I was provided with very high resolution scans of an issue 2 PCB and after ensuring accurate sizing and overlaying (using Photoshop to stretch and skew as needed) of the two sides I was then able to overlay my tracks on top of the pictures.
Some of the "anomalies" with the original layout have remained, for faithful accuracy to the original. These include some sharp corners on a couple of the tracks and also some of the pads are different shape (the "DIL" package pad instead of round).
There is also one track on the reverse of the original PCB that doesn't go anywhere (only connected at one end). For accuracy, I have included it in my re-drawn version.
Any remaining anomalies such as varying track width or wobbly lines due to the original hand-drafting have been corrected in my version.

 

COMPONENT LAYOUT

All components are mounted on the top-half of the board.
Position and values of all components to be fitted is shown here.

All chips are shown with pin 1 top-left (notch at the top).
Other components are mounted as shown. Where the orientation of the component is important, the relevant connections are shown.


HEATSINK

The regulator must be mounted on a heatsink.

The heatsink details from an original Jupiter Ace is shown here. It is made from 2mm aluminium sheet and is placed between the regulator and the PCB. No insulating kit is required.

Details of this heatsink are shown here:

The two 2.4mm holes serve no purpose whatsoever, so can be omitted.


PCB MODIFICATION FOR 2732 EPROMS

The Jupiter Ace layout needs a small modification if using 2732 EPROMs instead of the manufacturer- supplied ROMs.
This is due to a slightly different pinout on pins 21 and 18
.

To make the modification, please refer to the diagram below.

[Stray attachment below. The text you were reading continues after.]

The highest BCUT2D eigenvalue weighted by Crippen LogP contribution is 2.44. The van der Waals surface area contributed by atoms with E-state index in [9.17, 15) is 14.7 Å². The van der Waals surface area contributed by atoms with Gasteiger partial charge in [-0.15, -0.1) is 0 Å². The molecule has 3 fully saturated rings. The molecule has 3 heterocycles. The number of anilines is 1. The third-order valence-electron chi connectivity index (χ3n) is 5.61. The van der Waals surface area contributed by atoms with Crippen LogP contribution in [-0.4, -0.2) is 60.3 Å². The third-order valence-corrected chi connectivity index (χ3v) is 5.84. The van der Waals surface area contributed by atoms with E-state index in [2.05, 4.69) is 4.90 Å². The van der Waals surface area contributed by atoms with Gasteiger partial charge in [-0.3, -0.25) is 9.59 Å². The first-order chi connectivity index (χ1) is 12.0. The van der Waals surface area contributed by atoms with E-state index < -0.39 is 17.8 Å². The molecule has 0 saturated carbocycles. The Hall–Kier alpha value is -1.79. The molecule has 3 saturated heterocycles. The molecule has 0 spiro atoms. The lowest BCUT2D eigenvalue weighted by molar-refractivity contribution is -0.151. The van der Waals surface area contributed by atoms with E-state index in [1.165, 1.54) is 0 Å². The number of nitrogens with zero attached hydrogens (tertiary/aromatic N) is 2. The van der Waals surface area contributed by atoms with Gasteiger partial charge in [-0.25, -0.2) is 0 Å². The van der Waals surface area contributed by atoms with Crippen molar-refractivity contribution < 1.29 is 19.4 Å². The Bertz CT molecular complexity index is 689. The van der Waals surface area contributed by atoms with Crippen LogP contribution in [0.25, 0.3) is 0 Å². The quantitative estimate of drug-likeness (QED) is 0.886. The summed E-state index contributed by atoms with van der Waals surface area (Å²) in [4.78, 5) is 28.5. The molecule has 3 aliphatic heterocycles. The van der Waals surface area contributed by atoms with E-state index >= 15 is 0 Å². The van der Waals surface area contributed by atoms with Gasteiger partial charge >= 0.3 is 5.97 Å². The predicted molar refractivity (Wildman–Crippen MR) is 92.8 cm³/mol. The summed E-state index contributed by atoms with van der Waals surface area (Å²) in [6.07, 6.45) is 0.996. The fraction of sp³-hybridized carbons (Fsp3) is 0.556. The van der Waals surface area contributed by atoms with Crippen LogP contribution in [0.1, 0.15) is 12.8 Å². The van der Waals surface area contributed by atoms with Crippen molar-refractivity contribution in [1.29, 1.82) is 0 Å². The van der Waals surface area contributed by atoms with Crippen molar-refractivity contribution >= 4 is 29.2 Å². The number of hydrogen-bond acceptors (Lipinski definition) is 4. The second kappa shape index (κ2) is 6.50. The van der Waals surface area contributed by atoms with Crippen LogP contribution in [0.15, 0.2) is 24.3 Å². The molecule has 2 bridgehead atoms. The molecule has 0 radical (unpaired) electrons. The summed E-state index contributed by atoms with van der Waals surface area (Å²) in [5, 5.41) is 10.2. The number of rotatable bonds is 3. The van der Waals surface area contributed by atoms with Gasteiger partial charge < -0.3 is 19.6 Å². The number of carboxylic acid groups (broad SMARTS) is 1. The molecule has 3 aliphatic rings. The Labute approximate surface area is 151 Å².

This is looking at the underside of the PCB. Track cuts that are needed are shown by the red circles. Connections then need to be made as shown in blue.

Here is the modification made to an actual Jupiter Ace...


CONSTRUCTION ON STRIPBOARD

As an alternative to the etched PCB, the complete computer could be built on two pieces of perforated stripboard - one to hold the keyboard and one to hold the rest of the computer. All digital connections are made using wire-wrap wire as this is a lot thinner than conventional hook-up wire so the data and address bundles can be tied to form a neat layout. The positioning of the ICs in relation to each other matches the positioning in the original Ace.

Click picture to view larger image

Click picture to view larger image

I recommend printing the circuit out on an A3 sheets if possible. The scan is not perfect but hopefully you should be able to work out any areas which aren't very clear.

Begin construction by positioning the IC sockets (see my pictures below for guidance). Next I recommend wiring the data and address buses for the top half of the circuit. As each wire is soldered it, mark it off on the circuit diagram. This helps avoid any errors resulting from missing connections. Wire in the logic ICs, resistors, capacitors and diodes. As virtually all pins on every IC are to be connected, any errors made will become obvious as more connections are made. For initial testing, there is no need to wire the keyboard into the circuit.